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Until 1971, British.
Until 1973, (British, continuing nondecimal). From 1973, 100 kobo = 1 naira.


n 1 January 1914 all the Nigerian territories came under one administration (British Crown Colony and protectorate). The federation became independent within the Commonwealth 1 October 1960. Northern Cameroons were joined to it in 1961 and a republic was declared on 1 October 1963. After two military coups in 1966, the eastern states seceded as the Republic of Biafra (see below). The rebellion collapsed in 1970, but further military coups took place in 1975.

In 1979, civil rule was restored after elections at national and state level. The military again took power in December 1983, though this regime was itself ousted from power in August 1985. The Armed Forces Ruling Council (AFRC) was sworn in and governed the country until it was replaced by a National Defence and Security Council (NDSC) in January 1993. A subsequent Presidential election was declared invalid, and the military government resigned in August, handing over power toa Transitional Council.

A continuation of political instability led the Defence Minister, General Sanni Abacha, to launch a further military coup on 17 November 1993. A Military Provisional Ruling Council and a civilian Federal Executive Council were formed to govern the country, but pro-democracy demonstrations continued.

The National Constitutional Conference (NCC) was convened by the President in June 1994 and it was announced, in the following January, that General Abacha should have an unlimited term of office. An attempted coup was defeated in March 1995 and political activity was restored in June, when the NCC presented a draft constitution to the President. In June 1998, General Abacha died of a heart attack and was replecaed by General Abubakar. A continuation of the return to civilian rule was promised and the release of political prisoners began.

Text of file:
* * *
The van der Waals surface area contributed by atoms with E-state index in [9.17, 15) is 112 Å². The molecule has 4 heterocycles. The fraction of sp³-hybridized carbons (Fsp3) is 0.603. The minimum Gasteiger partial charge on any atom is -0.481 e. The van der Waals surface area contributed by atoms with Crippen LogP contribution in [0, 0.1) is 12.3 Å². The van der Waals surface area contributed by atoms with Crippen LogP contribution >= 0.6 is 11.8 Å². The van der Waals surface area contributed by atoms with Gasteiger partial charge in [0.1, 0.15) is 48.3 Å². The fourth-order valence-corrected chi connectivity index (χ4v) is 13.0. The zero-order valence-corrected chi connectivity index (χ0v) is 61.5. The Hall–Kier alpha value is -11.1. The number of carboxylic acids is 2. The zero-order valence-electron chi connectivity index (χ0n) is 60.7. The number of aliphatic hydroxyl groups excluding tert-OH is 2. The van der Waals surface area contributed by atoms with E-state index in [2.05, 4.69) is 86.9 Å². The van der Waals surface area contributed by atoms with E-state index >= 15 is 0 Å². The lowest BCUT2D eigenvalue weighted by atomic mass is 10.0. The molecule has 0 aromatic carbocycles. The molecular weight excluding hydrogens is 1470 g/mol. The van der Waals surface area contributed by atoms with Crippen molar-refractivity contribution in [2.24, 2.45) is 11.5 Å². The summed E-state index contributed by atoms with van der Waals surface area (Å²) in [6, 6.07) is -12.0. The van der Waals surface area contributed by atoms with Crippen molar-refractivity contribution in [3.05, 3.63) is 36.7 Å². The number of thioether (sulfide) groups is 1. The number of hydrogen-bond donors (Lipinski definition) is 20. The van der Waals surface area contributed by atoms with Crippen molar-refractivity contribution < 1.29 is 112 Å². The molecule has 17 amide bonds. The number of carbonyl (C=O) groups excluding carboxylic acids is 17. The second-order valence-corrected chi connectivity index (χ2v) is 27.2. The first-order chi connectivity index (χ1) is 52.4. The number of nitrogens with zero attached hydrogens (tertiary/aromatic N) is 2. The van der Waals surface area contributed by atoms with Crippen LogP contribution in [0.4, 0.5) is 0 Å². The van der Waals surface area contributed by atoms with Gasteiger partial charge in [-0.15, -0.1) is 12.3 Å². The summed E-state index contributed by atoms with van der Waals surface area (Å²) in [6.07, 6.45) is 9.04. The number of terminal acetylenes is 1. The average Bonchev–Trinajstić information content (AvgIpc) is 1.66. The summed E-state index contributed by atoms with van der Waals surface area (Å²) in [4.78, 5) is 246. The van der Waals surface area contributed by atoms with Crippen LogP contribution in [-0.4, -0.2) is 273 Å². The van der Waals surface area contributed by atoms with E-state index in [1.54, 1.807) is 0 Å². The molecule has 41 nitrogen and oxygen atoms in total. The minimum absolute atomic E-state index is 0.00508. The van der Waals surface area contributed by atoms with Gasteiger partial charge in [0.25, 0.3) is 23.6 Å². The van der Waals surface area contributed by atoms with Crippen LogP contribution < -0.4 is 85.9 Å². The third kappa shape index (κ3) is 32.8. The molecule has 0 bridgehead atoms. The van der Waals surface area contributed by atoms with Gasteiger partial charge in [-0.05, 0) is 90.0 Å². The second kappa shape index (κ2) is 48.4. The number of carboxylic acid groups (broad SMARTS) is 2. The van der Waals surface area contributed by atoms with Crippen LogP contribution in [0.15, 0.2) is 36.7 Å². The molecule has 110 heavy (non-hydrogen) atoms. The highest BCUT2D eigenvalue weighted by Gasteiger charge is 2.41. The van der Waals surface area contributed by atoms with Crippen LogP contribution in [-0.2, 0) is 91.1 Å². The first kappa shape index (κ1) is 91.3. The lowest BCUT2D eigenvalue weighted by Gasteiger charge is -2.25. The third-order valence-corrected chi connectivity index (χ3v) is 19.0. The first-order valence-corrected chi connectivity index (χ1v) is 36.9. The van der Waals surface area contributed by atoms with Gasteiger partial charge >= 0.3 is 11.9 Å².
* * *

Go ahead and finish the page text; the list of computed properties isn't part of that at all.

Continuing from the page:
It was expected that Chief Abiola would be released, but in July 1998, he died of a heart attack while still in prison. News of his death led to widespread rioting throughout the country and the President announced that all elections held under General Abacha's rule were considered to be null and void. A general election was held on 20 February 1999 and the Peoples' Democratic Party (PDP) won a majority in both houses of parliament. A presidential election followed and the PDP candidate, General Obasanjo, was elected. The civilian administration assumed power on 29 May 1999.

During the period of General Abacha's rule, Nigeria was suspended from the Commonwealth on 11 November 1995, following the execution of nine Human Rights activists. It was readmitted to membership on 29 May 1999 when the democratically elected government took over the control of the country.

Niger Territories

FIRST STAMPS Britain 1890-1900.


1892, sterling.

Territories between the Forcados and Brass Rivers administered by the Royal Niger Company. On 1 January 1900 they were transferred to the British government.

In 1888 a special arrangement was made with the British GPO whereby mail franked with the company's handstamps would be delivered at single rates (instead of double charge). This did not always work.

Used stamps of Britain in 1890-1900; cancellation was by company handstamps at Akassa (1888); Burutu (opened 1896); Lokoja (June 1899); and Abutshi (October 1899).

Oil Rivers Protectorate

FIRST STAMPS (overprinted GB) July 1892.



Protectorate assumed July 1884, confirmed 1885. Name changed on 12 May 1893 to Niger Coast Protectorate (see below).